Traditional, Processual, and Post-Processual Archaeology

Around the 1960s there emerged a new development of archaeology we now call processual archaeology. "From the beginning, processual archaeology has been distinguished from traditional archaeology on the basis of its goals and the methods used to obtain them." (Processual Archaeology: Exploring Analytical Strategies, Frames of Reference, and Culture Process, ed. Amber L. Johnson, p11)

The methods used in, as well as the goals of, processual archaeology make it different from traditional archaeology. Traditional archaeology, also known as Cultural-Historical archaeology, involved the analyzing of data apart from the context from which artifacts are drawn, due to the artifact's separation from the context or seriation in which it lay. Therefore, traditional archaeology involved cataloging and analyzing artifacts and placing them in the chronology of the archaeological record.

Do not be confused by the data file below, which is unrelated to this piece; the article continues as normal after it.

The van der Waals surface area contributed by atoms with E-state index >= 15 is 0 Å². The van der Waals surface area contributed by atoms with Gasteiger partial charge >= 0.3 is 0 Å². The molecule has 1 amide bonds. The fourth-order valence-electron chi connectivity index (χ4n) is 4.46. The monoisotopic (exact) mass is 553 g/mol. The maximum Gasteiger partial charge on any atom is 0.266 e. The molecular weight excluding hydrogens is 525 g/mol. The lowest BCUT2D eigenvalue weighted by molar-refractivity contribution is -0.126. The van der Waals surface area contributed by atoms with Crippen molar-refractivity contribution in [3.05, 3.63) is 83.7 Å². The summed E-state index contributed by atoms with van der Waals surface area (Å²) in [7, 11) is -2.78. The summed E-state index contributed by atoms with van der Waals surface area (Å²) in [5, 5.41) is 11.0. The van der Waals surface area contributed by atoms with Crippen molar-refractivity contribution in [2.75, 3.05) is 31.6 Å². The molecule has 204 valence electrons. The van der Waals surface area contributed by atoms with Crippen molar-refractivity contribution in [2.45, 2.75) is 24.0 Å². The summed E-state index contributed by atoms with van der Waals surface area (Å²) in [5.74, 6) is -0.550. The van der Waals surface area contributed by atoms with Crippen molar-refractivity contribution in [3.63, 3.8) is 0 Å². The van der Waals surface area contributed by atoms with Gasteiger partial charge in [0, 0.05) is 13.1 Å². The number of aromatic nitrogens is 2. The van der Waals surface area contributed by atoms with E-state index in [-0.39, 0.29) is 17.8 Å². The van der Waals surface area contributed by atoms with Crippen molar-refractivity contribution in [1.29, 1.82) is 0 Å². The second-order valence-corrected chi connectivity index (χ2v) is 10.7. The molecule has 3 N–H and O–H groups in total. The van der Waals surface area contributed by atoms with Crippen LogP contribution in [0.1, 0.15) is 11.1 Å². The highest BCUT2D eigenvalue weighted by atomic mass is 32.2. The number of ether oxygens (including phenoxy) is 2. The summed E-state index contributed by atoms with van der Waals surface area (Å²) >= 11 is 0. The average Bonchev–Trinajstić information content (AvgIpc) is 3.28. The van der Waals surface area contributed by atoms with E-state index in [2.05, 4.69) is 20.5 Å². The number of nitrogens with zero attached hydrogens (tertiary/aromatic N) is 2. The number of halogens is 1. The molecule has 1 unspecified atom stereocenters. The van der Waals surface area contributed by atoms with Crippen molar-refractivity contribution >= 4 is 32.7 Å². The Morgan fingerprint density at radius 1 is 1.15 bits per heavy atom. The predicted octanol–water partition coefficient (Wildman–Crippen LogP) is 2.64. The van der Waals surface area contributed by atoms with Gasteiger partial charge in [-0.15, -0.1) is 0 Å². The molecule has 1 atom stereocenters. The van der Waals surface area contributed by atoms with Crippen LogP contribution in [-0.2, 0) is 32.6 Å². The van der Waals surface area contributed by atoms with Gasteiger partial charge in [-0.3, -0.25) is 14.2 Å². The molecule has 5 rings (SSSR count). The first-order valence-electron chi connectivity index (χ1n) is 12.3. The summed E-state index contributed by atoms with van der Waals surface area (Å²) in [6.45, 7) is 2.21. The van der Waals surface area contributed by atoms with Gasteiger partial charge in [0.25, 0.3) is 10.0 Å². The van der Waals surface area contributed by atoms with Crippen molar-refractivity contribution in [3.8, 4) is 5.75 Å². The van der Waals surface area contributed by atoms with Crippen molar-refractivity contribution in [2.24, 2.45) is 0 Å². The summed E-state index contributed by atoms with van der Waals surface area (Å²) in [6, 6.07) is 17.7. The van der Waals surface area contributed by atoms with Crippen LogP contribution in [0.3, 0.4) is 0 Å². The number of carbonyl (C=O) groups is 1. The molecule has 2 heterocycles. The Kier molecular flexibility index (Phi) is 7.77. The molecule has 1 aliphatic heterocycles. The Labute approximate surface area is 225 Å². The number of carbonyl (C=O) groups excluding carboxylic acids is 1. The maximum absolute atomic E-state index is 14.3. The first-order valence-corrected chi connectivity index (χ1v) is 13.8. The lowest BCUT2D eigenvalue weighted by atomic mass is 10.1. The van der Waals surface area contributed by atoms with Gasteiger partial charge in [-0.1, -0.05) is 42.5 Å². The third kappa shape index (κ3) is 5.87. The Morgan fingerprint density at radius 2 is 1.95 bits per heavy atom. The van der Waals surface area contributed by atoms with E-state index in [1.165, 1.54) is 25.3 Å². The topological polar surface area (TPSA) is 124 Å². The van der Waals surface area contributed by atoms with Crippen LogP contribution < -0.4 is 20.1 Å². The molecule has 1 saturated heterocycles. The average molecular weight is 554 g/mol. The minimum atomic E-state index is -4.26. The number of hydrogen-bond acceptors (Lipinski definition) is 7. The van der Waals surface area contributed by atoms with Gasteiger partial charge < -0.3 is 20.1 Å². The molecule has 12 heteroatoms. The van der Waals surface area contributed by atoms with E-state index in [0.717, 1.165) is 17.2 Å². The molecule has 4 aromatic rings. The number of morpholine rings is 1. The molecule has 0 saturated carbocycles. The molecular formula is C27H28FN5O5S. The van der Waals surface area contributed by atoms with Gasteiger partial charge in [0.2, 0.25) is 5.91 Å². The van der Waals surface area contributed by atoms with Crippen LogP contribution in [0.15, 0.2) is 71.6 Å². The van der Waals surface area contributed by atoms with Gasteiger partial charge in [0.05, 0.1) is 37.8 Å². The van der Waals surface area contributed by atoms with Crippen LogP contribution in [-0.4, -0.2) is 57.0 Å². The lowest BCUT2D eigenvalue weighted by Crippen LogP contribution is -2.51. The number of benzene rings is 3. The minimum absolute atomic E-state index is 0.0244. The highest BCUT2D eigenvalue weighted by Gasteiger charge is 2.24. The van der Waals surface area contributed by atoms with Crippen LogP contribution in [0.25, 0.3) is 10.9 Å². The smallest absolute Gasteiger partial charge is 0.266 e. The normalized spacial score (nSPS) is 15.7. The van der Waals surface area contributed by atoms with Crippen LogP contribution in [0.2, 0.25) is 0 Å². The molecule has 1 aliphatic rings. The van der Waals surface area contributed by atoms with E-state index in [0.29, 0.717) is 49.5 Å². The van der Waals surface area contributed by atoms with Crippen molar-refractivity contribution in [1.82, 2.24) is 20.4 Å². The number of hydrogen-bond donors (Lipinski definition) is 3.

On the other hand, processual archaeology involves the scientific method. All data is still important to the processual archaeologist, but the facts aren't good enough alone: an explanation of the data is required. Artifacts were used to determine how the people who created or owned such artifacts lived and thought.

Post-processualism stems from processualism. In fact, it is a criticism of its predecessor in that it challenges if we can know the lifestyle and belief systems of an ancient culture correctly at all. It's safe to say that the post-processualist sees all cultural-historical and processual archaeology as interpretations of the ancient through a modern lens.

If you want to learn more, read these related posts:

Traditional vs. Processual Approaches to Archaeology

An Intimate History: Post-Processualism


  1. Could you please explain the traditional archaeology in simpler terms?

    1. Hi Apex34, I wrote another post that explains a little more about traditional archaeology. I hope it helps.


Post a Comment

Popular Posts